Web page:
In the last 12 months I have been fortunate to have gone from an initial co-founding team of three to hiring 30 talented individuals to join my startup, Sales Kiwi. I have been equally fortunate to have made many mistakes in building this team which has contributed to great insight on how I will hire the next 30.
In a post-pandemic era where startups are now more amenable to hiring globally, this adds another layer of complexity to building one’s team, which I’ve also witnessed firsthand. Adding “global” to your team dynamic means that your hiring must be even more precise since international hires are not sitting next to you in a typical office.
In this column I’ll be sharing five of my top lessons on building a team from scratch, including why to hire for versatility early and how your initial leadership hires create a major trickle effect for all subsequent hires.
Every startup founder encounters wide variation in the scope of work, with priority items frequently shifting week-to-week. The same goes for early employees at startups needing to wear multiple hats and juggle various items that emerge at random.
It becomes vital that your first five to 10 hires are individuals who aren’t too specialized in a single task. There are obvious exceptions to this, such as if you’re building a medical device startup and need an engineer who has worked on the specific type of technology that you are seeking to construct.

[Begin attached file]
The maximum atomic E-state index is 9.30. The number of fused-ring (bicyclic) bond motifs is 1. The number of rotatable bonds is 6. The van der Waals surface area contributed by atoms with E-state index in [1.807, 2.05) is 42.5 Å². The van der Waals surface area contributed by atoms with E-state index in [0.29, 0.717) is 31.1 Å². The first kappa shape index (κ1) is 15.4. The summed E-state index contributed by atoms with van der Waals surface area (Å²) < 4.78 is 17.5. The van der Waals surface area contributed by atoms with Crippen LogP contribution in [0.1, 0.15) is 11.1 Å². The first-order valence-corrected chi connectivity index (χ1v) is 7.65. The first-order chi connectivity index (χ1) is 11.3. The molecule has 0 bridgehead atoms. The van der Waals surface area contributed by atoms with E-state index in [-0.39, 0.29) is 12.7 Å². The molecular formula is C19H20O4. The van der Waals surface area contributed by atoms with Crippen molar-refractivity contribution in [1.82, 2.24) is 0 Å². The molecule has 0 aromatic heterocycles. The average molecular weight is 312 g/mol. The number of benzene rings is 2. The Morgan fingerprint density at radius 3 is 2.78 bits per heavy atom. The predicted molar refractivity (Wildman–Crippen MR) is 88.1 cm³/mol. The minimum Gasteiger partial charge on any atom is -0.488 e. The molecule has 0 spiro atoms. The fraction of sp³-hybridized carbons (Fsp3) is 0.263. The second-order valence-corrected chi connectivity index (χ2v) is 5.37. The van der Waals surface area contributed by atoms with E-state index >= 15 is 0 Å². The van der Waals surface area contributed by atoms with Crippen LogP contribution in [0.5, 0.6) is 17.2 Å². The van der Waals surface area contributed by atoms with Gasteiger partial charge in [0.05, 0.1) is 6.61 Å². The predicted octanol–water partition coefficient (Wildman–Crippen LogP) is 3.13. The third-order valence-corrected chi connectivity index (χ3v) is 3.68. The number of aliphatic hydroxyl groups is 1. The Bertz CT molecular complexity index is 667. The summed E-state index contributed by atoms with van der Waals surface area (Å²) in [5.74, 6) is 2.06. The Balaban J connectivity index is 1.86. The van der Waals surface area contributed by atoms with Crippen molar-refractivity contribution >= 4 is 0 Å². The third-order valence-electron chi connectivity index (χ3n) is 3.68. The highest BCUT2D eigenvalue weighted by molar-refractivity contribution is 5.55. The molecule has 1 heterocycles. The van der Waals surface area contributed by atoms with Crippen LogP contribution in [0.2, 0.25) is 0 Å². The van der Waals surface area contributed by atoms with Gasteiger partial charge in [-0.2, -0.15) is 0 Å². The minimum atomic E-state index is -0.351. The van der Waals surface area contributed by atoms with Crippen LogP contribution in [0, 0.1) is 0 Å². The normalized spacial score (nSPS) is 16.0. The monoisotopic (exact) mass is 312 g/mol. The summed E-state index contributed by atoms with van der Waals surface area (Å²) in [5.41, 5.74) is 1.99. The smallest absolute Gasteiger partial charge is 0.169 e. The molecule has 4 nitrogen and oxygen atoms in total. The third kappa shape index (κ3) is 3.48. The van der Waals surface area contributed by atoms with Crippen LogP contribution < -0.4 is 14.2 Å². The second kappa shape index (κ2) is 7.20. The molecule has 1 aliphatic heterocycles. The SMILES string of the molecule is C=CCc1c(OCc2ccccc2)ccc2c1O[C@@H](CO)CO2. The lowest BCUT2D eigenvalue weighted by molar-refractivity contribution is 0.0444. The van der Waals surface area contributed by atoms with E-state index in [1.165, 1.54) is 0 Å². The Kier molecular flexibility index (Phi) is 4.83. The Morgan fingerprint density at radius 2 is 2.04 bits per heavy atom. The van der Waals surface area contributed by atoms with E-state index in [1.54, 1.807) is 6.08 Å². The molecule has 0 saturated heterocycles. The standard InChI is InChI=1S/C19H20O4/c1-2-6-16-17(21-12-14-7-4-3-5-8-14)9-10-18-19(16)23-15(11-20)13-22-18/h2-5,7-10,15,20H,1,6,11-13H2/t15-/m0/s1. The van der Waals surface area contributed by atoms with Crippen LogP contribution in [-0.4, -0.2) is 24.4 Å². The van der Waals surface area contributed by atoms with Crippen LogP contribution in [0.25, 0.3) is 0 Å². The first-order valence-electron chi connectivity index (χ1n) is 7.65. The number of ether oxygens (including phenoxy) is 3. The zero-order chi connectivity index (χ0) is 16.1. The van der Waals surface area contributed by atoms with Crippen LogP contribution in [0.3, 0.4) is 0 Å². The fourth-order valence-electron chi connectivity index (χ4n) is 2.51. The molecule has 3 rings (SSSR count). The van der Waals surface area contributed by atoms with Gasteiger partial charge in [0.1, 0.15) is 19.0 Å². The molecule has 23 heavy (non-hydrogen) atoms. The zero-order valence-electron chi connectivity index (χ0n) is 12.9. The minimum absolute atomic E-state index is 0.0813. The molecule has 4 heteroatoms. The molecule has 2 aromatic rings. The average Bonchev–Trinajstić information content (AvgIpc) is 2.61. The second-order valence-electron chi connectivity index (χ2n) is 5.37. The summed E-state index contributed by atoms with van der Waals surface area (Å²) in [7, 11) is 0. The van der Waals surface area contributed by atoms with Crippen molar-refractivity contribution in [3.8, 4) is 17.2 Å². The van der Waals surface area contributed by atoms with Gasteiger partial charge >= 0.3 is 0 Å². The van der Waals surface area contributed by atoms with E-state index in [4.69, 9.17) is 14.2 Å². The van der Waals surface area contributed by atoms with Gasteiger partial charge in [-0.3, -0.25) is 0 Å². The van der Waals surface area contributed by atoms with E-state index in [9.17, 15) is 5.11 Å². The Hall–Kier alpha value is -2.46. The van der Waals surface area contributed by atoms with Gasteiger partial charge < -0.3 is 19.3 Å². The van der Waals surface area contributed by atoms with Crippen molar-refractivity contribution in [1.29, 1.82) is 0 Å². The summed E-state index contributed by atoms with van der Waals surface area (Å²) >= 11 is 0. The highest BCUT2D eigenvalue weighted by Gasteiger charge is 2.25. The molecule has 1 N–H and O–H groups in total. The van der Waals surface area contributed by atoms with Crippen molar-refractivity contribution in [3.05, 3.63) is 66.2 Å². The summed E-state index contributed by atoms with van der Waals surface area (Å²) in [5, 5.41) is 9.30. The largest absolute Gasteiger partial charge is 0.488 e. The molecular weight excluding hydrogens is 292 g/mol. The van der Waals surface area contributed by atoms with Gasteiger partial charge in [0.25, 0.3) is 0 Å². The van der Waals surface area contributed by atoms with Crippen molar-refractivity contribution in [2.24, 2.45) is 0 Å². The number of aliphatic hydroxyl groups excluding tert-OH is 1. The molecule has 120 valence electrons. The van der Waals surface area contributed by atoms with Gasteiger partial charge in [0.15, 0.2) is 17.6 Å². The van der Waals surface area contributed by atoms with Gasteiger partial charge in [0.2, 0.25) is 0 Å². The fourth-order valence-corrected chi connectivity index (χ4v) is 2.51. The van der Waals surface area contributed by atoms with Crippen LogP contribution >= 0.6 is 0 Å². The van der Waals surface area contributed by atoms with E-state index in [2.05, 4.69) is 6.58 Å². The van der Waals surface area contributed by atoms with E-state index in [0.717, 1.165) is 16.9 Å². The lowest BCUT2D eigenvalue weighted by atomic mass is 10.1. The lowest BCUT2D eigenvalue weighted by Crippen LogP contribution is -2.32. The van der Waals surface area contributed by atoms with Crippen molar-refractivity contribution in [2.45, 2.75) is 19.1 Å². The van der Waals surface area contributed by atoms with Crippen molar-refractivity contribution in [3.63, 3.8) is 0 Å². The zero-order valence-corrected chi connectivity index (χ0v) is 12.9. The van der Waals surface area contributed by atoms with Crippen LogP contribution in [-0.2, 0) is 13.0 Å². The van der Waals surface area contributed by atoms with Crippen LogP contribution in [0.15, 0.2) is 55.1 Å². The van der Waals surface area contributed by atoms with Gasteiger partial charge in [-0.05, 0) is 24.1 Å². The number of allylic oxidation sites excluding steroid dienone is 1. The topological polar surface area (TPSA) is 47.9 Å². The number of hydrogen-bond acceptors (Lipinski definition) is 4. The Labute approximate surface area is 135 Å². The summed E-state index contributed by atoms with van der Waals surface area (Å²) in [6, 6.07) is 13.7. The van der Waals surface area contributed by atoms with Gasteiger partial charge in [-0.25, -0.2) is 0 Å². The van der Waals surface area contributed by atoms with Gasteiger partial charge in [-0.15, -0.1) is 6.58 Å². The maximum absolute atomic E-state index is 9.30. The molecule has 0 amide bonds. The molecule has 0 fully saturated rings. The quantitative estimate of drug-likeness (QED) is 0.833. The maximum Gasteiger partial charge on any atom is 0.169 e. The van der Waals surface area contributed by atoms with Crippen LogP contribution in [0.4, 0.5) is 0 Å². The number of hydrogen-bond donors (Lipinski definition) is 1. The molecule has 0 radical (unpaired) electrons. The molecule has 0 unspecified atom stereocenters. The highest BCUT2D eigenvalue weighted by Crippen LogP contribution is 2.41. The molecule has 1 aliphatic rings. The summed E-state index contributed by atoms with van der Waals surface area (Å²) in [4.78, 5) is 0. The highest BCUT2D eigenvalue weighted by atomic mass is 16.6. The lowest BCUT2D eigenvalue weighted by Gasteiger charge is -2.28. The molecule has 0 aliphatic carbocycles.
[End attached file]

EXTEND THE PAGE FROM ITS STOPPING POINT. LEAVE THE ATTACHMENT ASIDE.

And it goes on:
The following make for great initial hires:
The broader the experience level of your first hires, the better. They will likely possess a basic amount of knowledge and ability to work across your startup’s various work streams and projects. What you don’t want is someone coming to your startup who only worked at Uber, a 30,000+ employee international corporation, and had a specialized task of optimizing one specific project. Luckily, when I was on the growth team at Uber, I was able to work across numerous projects and types of work, but I saw many of my colleagues pigeon-holed to a single project for whole fiscal quarters.